Guest comment by John Urquhart and CORE.
On November 1st 2013, it will be thirty years since the YTV film “Windscale: The Nuclear Laundry”, (available on You Tube) which discovered a ten-fold increase in childhood leukaemia next to the giant nuclear reprocessing plant that still perches on the edge of the Irish Sea in Cumbria. It is not matter for rejoicing. Windscale, now called Sellafield, was set up to extract plutonium from spent nuclear fuel. It now has 112 tons of the stuff – enough to arm twenty thousand nuclear bombs, which could destroy the world several times over. To produce this lethal legacy, Sellafield is now left with a store of liquid long-lived radioactivity three hundred times greater than that which escaped in the Fukushima nuclear accident. Sellafield has also deliberately released large quantities of radioactive material into the Irish Sea, including half a ton of plutonium, with a half-life of 26,000 years. This plutonium is now being carried back to land, via shore deposits and sea-spray. The YTV film was the first to sound the alarm on beach contamination, but the problem continues. Only last year, a research report (1) described one radioactive particle found on the beach which, if ingested by a baby or toddler, would produce a dose many times the legal limit. Yet Copeland District Council refuses to erect warning notices on the Seascale beach.
After the film, James Cutler and I set out to discover the possible health threat to communities on the Cumbrian coast. We found that apart from a high childhood cancer level in Seascale, the ward next to
Sellafield, there were three other wards on the Cumbrian coast in the top ten for childhood cancer, out of a total of 675 wards in the Northern Region(2). The probability of this happening by chance was
less than one in eighty – statistically significant. But, the high proportion of childhood leukaemias in Seascale suggested an additional factor. This emerged after a case-control study by Martin Gardner was published in 1990 (3). This showed that a possible genetic cause of childhood leukaemia around Sellafield was the irradiation of fathers who worked at the nuclear plant.
After this report was published, local parents who had children with leukaemia sued BNFL. With hindsight, their case may have been lost because of the emphasis on genetic factors only, without reference to radioactive exposure from the environment, particularly the role of ‘hot particles’ on the Seascale beach and on the land and in the air surrounding Sellafield. BNFL’s counter-argument was supported by research by Professor Louise Parker at Newcastle University. Ironically, later research by her and colleagues showed a possible genetic effect in the offspring of Sellafield radiation workers: a 24% increase in stillbirths, compared with expected. This included a 70% increase in neural tube defects(4). So, will the heritable damage stop there? An opportunity to study genetic effects in six thousand West Cumbrian children by examining their umbilical cord blood samples from 1995 to 2003 (Cumbria Communities Genetics Project) is now being destroyed systematically to accommodate the Data Protection Act (5).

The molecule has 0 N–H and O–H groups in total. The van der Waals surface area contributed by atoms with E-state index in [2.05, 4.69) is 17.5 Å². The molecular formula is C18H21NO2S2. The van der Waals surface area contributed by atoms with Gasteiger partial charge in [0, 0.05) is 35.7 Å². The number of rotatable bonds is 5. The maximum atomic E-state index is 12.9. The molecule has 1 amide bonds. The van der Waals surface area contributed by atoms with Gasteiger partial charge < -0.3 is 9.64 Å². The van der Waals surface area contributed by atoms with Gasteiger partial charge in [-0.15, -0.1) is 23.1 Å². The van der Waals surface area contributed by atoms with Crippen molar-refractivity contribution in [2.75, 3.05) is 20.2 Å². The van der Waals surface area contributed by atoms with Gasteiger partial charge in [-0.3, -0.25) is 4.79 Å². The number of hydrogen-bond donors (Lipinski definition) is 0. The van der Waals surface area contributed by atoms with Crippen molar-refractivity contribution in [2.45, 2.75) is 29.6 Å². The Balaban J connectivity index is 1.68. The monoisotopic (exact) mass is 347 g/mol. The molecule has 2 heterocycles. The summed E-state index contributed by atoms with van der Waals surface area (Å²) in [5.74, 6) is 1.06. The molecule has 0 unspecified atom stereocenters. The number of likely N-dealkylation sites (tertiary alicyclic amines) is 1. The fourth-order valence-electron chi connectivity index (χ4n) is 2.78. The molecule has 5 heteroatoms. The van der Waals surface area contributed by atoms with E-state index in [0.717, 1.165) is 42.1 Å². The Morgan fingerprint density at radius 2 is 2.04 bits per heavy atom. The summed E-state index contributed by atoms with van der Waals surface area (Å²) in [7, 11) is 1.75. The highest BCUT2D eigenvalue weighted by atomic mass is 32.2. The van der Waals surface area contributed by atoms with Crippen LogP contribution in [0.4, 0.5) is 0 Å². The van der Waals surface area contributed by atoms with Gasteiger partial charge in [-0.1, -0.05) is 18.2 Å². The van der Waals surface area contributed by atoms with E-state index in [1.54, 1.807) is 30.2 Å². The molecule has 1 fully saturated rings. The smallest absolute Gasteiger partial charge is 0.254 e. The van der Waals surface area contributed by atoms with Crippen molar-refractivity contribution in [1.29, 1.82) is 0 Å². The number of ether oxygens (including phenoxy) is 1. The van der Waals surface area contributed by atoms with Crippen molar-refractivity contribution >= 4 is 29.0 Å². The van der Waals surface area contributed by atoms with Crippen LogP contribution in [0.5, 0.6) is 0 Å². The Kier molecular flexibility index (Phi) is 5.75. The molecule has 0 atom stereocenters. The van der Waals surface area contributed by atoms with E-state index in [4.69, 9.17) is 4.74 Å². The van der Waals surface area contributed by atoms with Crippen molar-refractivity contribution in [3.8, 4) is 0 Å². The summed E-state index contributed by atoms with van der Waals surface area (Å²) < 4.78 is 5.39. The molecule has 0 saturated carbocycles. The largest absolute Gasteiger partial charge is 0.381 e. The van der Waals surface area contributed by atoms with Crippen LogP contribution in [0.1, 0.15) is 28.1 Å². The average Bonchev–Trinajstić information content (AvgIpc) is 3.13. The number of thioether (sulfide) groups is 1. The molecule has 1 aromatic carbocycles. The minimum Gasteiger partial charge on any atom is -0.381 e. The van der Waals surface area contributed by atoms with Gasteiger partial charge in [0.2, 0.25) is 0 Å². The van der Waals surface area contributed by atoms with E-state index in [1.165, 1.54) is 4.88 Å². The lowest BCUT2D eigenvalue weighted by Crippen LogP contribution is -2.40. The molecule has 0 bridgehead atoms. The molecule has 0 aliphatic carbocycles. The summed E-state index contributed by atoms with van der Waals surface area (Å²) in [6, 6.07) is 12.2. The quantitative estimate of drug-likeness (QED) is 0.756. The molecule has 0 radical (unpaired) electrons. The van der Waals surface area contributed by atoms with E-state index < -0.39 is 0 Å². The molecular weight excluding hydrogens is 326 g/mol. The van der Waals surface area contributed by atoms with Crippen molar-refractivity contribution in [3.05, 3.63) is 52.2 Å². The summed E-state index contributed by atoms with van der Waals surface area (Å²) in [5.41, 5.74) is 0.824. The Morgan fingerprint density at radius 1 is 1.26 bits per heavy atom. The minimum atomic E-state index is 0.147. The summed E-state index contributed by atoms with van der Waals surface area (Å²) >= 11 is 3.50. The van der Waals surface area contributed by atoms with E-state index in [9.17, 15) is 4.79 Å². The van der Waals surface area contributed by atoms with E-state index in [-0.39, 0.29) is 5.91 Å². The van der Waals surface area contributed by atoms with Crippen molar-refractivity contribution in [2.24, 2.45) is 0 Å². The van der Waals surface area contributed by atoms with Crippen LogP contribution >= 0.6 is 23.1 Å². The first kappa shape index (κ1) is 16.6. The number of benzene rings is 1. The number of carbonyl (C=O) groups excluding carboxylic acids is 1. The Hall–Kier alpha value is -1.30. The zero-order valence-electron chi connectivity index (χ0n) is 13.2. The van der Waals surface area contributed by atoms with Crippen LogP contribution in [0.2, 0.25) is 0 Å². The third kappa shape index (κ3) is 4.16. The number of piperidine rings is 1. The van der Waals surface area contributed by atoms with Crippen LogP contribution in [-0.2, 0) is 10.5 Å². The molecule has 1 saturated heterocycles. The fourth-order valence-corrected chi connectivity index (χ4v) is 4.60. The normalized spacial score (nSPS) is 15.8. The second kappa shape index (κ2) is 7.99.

‘Windscale: The Nuclear Laundry’ drew aside the veil of secrecy surrounding the health impacts of nuclear power, and exposed the dirty end of the nuclear industry. We should remind ourselves of this when signing up to any long-term contract on nuclear new build with foreign investors, who won’t have to live next to the most radioactive sea in the world.
(1) Eden Nuclear and Environment February 2013 Particles in the Offshore Environment from Sellafield. Report for the Environment Agency on a Data Quality Objectives Workshop held at Penrith 11th December 2012.
(2) Urquhart J and Cutler JA 1985 Incidence of Childhood-Cancer in West Cumbria. Lancet Volume: 1 Issue: 8421 Pages: 172-172.
(3) Gardner, MJ et al. 1990 Results of case-control study of leukaemia and lymphoma among young-people near Sellafield nuclear-plant in West Cumbria. British Medical Journal volume: 300, issue: 6722, pages:
(4) Parker L et al. 1999 Stillbirths among offspring of male radiation workers at Sellafield nuclear reprocessing plant. Lancet volume: 354 issue: 9188 pages: 1407-1414.
(5) West Cumbria Sites Stakeholder Group, Environmental Health Sub-Committee, Meeting 77 Of The EHSC, Held at Cleator Moor Civic Hall, 29th November 2012